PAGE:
Food trucks Friday and Saturday include Latin Burger, Nacho Bizness, Slow N Low BBQ, Tikiz Ice and Slushies, Slow Food Truck, the Rolling Stove and Che Grill. There will be an auction and raffles with items including vacation packages, surfboards, paddleboards and skateboards from local shops and vendors.
On Sunday, the Stand Up Paddle Board Race, sponsored by Surf World, offers elite and recreational divisions, with prizes for the top three in each group. Racing will take place from 9 a.m. to 2 p.m., with award ceremonies from 2 to 4 p.m. Registration is $30 in advance for recreational racers, $50 for elite; beach registration (until 9 a.m.) costs $10 extra. Paddleboard vendors also will be on hand offering free test rides.
DAMIAN ON BOARD
Damian Richter, 10, will be at the surfing event on Saturday, as he has been every year since the first event in 2008.
“Surfing opens him up,” says his mom, Tracy Bastante, of Deerfield Beach. “It’s changed our lives.”
Water always had a calming effect on Damian (pictured above), whom Bastante describes as being on the mild end of the autism spectrum, and she leapt at the opportunity when she saw the first SFA flyer in 2008. Damian didn’t talk at all at age 3 and was speaking in phrases at age 5, when he first got in the water with SFA volunteers.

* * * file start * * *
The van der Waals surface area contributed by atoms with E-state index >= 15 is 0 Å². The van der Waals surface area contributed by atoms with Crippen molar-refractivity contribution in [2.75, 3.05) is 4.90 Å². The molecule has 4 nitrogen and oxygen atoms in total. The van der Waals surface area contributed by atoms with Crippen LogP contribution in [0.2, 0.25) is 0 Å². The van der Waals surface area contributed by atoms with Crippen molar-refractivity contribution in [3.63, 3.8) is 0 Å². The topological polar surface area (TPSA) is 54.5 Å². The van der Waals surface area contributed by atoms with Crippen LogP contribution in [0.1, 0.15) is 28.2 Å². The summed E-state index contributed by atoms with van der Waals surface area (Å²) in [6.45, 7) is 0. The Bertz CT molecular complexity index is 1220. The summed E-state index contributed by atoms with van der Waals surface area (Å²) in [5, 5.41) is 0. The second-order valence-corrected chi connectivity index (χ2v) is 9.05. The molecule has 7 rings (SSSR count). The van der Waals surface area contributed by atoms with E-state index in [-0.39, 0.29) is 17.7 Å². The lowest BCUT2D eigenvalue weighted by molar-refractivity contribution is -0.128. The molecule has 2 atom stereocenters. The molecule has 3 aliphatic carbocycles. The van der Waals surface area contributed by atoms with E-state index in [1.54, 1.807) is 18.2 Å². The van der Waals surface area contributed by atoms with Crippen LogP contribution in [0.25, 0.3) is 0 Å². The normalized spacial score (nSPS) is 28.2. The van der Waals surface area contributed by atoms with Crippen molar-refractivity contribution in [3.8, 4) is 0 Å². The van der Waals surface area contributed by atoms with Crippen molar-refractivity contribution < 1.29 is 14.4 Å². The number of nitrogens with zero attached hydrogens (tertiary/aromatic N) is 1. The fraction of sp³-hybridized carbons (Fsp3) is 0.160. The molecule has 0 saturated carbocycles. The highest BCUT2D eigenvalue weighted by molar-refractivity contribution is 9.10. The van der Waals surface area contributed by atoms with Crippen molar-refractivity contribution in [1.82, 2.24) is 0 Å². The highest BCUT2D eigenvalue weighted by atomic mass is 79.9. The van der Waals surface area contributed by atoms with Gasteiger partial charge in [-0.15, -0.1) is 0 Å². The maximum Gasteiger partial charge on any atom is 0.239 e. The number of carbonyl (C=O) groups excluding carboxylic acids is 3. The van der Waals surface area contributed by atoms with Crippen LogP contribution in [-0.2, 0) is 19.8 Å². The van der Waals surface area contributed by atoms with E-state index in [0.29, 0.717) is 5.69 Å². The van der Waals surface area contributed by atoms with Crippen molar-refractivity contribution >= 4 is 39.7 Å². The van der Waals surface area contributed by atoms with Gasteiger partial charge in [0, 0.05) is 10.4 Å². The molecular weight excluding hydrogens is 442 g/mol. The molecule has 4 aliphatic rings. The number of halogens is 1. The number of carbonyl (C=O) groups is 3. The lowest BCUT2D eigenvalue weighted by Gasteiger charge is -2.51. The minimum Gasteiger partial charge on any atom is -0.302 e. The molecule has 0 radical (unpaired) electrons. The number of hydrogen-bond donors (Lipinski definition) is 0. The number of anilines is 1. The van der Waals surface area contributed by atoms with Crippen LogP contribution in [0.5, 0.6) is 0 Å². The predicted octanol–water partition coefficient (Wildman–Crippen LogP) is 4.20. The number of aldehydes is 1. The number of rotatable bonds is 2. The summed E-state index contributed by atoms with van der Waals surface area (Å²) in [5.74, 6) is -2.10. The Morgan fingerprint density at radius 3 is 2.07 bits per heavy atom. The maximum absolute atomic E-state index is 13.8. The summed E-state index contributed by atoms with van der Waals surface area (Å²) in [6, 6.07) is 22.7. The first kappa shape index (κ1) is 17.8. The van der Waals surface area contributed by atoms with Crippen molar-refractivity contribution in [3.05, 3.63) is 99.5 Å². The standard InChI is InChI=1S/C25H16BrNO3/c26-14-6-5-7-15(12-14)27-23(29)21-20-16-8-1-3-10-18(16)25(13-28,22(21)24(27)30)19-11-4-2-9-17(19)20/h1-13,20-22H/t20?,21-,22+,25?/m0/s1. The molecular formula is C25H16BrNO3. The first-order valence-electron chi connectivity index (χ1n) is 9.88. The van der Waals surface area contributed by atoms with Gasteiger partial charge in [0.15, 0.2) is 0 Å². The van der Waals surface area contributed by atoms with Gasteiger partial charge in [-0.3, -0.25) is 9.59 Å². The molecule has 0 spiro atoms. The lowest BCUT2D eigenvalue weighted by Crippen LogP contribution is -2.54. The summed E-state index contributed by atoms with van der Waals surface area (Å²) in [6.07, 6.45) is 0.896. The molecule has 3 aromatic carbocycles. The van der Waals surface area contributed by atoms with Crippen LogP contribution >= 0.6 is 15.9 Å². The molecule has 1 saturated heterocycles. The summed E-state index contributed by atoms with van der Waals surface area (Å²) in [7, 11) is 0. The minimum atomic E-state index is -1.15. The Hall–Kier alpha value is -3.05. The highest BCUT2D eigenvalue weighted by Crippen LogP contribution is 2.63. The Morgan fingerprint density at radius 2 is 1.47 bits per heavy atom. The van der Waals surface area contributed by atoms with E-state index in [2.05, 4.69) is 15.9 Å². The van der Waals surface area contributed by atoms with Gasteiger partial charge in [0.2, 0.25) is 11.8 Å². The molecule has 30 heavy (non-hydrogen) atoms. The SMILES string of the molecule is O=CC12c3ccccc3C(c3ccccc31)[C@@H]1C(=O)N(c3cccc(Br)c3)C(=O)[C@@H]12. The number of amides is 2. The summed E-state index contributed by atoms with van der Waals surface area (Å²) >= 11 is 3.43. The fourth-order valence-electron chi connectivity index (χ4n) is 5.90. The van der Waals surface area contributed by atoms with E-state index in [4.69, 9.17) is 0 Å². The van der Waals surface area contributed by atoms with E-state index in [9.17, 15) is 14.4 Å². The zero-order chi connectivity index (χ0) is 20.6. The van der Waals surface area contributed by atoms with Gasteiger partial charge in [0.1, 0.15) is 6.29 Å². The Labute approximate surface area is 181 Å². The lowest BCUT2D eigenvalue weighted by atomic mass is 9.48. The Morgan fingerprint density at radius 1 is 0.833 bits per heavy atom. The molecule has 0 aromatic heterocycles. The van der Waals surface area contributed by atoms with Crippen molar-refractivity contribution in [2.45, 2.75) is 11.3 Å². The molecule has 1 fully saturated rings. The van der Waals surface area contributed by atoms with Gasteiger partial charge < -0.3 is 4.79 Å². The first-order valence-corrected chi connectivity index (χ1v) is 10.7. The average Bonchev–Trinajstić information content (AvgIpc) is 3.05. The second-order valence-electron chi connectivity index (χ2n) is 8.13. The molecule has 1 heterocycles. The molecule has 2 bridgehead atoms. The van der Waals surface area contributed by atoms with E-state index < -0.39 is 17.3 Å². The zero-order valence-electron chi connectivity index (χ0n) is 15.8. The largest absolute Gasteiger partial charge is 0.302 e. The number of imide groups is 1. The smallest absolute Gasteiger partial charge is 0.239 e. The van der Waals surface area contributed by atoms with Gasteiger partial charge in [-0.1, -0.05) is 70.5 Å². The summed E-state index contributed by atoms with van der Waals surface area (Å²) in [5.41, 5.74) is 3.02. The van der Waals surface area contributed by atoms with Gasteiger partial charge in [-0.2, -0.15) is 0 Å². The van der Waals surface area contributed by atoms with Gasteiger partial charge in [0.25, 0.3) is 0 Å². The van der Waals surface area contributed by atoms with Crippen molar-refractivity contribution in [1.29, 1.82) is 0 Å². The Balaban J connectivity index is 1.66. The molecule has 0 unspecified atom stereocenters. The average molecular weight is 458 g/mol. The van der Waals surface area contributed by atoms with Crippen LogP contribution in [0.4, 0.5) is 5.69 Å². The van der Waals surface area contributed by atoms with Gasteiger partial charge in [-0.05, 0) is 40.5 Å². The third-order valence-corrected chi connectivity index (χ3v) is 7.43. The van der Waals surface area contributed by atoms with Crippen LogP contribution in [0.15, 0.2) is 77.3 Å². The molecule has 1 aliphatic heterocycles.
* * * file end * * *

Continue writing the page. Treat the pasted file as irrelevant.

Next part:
“I was nervous, taking your 5-year-old son and putting him in the water with these three guys,” Bastante recalls. “The waves were kind of big. They put him on the board and gave him a push. … Seeing his face light up as he caught his first wave made me feel so happy, so proud of him.”
Bastante and her son have since traveled around the state to other SFA events, even flying to Puerto Rico last year. For a single mom working two jobs, that requires sacrifice, but the self-confidence Damian has developed is worth it, she says.
“He‘s talking more, and talking better. You’ll see him hugging his surfing instructors,” Bastante says of her son, who now has a circle of surfing friends from Key West to Jacksonville. “It’s been a long road.”
Bastante says the SFA events are also “therapy” for parents, who get a relaxed day at the beach with their child without the gawking and finger-pointing that often comes with it. “No one is looking at your kid funny,” she says.
“One of my favorite things is to see parents watching their kid surfing for the first time, seeing that joy on their face, sometimes some tears in their eyes,” Bastante says. “It connects us.”
IF YOU GO
The South Florida Surfers for Autism Beach Festival
What: A free community event with live music, water sports, games, prizes, exhibitors, food trucks and beverage vendors.
When: Friday (5-10 p.m.), Saturday (9 a.m.-10 p.m.) and Sunday (8 a.m.-4 p.m.). The surfing event is from 9 a.m. to 4 p.m. Saturday. Sunday includes the pro-am Stand Up Paddle Board Race from 9 a.m. to 2 p.m.
Where: Deerfield Beach, four blocks south of the International Fishing Pier
Contact: SurfersforAutism.org, Facebook.com/SurfersforAutism
Photo: Brett Hart